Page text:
DoorDash’s new shared commissary kitchen will serve the Peninsula via a brick-and-mortar location in Redwood City. (Photo courtesy of DoorDash)

Door Dash and the rise of ghost kitchens

Our feature about how hard it’s become to open a restaurant on the Peninsula received a lot of attention, but not so much when it comes to this related story about the development of “ghost kitchens” and how they are impacting the modern restaurant business landscape.

When Door Dash opened a commissary kitchen in Redwood City this past autumn (that little bright red building as you head into downtown) it was with the purpose of offering a space for delivery-based food outfits to operate without getting bogged down in the difficulty of opening a brick and mortar location.

Yet, reaction from inside the industry was mixed. Some owners see Door Dash’s approach as a key component of the industry moving forward, while others cited their commission fee (some saying as high as 25%) as just another of the many steep hurdles for Bay Area restaurants. So expect to hear more on this development in the coming year…and be mindful of its potential impact the next time you decide to dine-in.

Just a couple of guys in tuxedos…..(Kaz Palladino / Awkward Affections)

The origin story of Bay to Breakers

Earlier this spring, when 650 intern Sarah Klearman said she wanted to put something together for the upcoming Bay to Breakers race, we got to talking about the origins of the annual costume-crazed local tradition. We had heard some rumors about the trend’s origins, but mostly it all seemed like urban mythology.

So in attempt to nail it down, Sarah not only dug out the story, but tracked down the two San Jose natives that started it all way back in 1974, while they were students at Santa Clara University. It’s a great bit of local history—predicated on cigars, tuxedos and a prank-inclined duo—that speaks to the silly serendipity of Bay Area culture.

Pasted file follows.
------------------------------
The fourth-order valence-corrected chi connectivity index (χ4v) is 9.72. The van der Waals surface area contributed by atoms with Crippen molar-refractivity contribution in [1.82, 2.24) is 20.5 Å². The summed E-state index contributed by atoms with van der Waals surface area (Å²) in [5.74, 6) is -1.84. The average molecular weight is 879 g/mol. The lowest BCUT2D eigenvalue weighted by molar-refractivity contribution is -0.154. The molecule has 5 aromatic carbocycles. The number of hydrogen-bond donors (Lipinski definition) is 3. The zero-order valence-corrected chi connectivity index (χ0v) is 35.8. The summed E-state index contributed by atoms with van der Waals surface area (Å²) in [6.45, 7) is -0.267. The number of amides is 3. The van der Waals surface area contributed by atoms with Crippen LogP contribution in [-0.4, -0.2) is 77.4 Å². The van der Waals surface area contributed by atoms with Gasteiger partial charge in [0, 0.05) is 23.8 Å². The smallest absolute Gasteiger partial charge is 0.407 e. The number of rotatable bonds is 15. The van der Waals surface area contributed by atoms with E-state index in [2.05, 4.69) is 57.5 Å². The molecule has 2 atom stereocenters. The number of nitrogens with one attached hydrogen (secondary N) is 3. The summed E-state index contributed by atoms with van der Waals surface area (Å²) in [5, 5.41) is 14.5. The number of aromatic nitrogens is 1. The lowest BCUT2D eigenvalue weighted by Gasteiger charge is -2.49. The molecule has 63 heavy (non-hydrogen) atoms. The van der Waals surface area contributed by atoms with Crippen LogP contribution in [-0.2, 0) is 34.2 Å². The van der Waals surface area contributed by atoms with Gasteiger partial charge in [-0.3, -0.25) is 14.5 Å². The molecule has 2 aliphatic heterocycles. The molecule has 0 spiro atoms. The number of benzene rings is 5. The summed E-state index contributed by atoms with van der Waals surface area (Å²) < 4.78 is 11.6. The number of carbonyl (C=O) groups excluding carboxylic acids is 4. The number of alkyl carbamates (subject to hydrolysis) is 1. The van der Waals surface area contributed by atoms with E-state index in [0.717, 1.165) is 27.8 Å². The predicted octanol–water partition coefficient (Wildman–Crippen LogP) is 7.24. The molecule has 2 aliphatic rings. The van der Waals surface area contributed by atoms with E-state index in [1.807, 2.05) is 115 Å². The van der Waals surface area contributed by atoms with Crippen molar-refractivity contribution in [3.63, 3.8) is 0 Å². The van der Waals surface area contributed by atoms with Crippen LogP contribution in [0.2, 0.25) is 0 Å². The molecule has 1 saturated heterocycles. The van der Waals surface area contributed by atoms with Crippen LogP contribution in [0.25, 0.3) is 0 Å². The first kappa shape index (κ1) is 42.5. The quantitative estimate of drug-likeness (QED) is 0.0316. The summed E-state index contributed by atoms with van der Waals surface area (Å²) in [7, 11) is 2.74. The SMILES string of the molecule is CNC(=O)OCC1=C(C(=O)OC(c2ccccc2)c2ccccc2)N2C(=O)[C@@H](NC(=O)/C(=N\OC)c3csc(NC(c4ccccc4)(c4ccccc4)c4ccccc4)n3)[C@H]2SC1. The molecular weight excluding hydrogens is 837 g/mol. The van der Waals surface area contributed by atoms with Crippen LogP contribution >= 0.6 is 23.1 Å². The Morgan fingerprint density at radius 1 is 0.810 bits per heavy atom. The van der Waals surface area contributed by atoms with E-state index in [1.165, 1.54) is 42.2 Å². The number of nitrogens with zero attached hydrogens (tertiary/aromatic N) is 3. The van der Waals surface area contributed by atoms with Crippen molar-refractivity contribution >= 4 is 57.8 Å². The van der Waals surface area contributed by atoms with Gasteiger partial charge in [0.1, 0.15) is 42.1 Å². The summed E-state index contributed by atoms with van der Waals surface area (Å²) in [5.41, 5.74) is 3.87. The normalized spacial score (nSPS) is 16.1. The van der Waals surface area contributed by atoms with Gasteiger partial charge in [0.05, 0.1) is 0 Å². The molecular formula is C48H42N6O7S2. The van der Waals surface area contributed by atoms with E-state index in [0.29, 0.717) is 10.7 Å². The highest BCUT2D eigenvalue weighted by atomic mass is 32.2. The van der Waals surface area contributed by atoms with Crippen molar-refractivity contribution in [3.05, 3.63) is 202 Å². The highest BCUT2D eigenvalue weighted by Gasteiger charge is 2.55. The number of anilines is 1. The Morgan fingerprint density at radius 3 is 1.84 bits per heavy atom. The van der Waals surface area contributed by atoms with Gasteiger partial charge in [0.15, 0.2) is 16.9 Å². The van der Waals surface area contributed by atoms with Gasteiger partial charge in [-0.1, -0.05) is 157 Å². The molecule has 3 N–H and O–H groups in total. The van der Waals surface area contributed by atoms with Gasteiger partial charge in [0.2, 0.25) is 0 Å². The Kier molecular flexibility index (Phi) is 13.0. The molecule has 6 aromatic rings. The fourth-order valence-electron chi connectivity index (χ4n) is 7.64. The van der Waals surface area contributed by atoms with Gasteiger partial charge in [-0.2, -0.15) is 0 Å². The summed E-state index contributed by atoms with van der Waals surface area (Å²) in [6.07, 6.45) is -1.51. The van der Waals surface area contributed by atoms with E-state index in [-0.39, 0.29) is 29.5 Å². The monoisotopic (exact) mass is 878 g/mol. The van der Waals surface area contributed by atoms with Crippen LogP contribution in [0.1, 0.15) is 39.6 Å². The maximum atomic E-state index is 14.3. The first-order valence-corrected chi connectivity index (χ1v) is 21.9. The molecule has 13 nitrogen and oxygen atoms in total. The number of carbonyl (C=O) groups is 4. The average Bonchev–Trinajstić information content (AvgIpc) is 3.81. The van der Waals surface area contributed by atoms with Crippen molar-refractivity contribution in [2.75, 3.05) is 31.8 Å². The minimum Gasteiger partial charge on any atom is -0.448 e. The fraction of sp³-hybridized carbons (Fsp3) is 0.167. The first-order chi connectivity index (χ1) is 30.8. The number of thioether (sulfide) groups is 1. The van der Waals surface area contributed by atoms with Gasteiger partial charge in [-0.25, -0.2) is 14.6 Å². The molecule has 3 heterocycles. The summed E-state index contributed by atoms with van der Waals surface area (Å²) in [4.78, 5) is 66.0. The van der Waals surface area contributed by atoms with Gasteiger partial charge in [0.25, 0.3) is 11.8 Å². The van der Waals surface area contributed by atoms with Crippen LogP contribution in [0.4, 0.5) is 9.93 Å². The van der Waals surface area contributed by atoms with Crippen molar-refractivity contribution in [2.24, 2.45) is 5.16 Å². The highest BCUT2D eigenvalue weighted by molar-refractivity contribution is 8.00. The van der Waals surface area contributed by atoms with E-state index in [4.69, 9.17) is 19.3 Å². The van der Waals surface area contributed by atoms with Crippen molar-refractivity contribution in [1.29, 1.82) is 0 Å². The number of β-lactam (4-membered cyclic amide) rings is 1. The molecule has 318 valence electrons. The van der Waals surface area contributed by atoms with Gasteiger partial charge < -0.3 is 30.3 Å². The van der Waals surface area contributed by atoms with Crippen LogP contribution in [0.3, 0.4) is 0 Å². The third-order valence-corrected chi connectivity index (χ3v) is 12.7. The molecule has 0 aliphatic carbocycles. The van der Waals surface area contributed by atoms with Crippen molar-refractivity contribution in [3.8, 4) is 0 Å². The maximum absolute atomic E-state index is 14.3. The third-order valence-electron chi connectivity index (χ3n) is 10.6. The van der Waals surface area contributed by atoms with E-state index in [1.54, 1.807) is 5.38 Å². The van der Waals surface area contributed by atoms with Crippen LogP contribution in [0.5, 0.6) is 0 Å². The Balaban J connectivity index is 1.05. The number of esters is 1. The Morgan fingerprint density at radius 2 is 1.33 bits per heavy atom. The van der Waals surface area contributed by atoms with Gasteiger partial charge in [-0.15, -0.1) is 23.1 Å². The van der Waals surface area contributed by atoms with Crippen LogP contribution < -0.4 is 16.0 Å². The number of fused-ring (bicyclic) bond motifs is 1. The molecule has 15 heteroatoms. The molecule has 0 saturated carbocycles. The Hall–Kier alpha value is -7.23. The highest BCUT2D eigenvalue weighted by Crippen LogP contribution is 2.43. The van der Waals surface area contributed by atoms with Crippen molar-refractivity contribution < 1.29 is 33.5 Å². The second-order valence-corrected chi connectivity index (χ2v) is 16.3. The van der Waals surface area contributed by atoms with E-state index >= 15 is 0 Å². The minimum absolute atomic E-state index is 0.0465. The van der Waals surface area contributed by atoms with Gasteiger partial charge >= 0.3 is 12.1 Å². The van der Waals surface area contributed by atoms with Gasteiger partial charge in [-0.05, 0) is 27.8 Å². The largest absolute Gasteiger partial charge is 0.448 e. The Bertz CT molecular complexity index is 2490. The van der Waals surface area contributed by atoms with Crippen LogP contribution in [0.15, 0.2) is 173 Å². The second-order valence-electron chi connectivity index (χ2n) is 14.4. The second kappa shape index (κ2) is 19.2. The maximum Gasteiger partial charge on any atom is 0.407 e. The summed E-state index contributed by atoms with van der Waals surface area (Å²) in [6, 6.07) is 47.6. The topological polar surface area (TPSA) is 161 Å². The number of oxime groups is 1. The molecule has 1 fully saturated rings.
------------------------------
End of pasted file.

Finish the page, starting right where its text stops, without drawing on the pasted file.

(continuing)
Katy and Ricardo Osuna, creators of Copper & Heat, recently won a James Beard award for the podcast’s first season, “Be A Girl.” (Photo by Veronica Weber)

Copper & Heat gets its due

You may be coming across a lot of “Best of” lists right now…including which podcasts made their mark in 2019. In that regard, we’d like to not only point you towards the Copper & Heat podcast, but the local story behind it.

As a kitchen staff veteran of Bay Area restaurants (including Manresa in Los Gatos), Katy Osuna sought to explore the underbelly of the industry: the nightly pressure, the sexism, the financial uncertainties. From this insider introspection, Copper & Heat was born—a restaurant-focused podcast that dove deep on the story behind the served-to-your-table meals. Soon, Osuna (and her husband Ricardo) were rewarded for their efforts with a prestigious James Beard Award for their work (all of which is produced from their apartment in San Jose).

Today the local duo has released Season Two and is still receiving accolades, including a spot on an end of the year list from the NY Times.

Log on and listen in.

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More local life from The Six Fifty:

Charles Russo

Award-winning writer and photographer with extensive experience across mediums, including videography, investigative reporting, editing, advanced research, and a wide range of photography.

Author of Striking Distance: Bruce Lee and the Dawn of Martial Arts in America; represented by Levine Greenberg Rostan Agency.

Freelance clients include Google, VICE and Stanford University.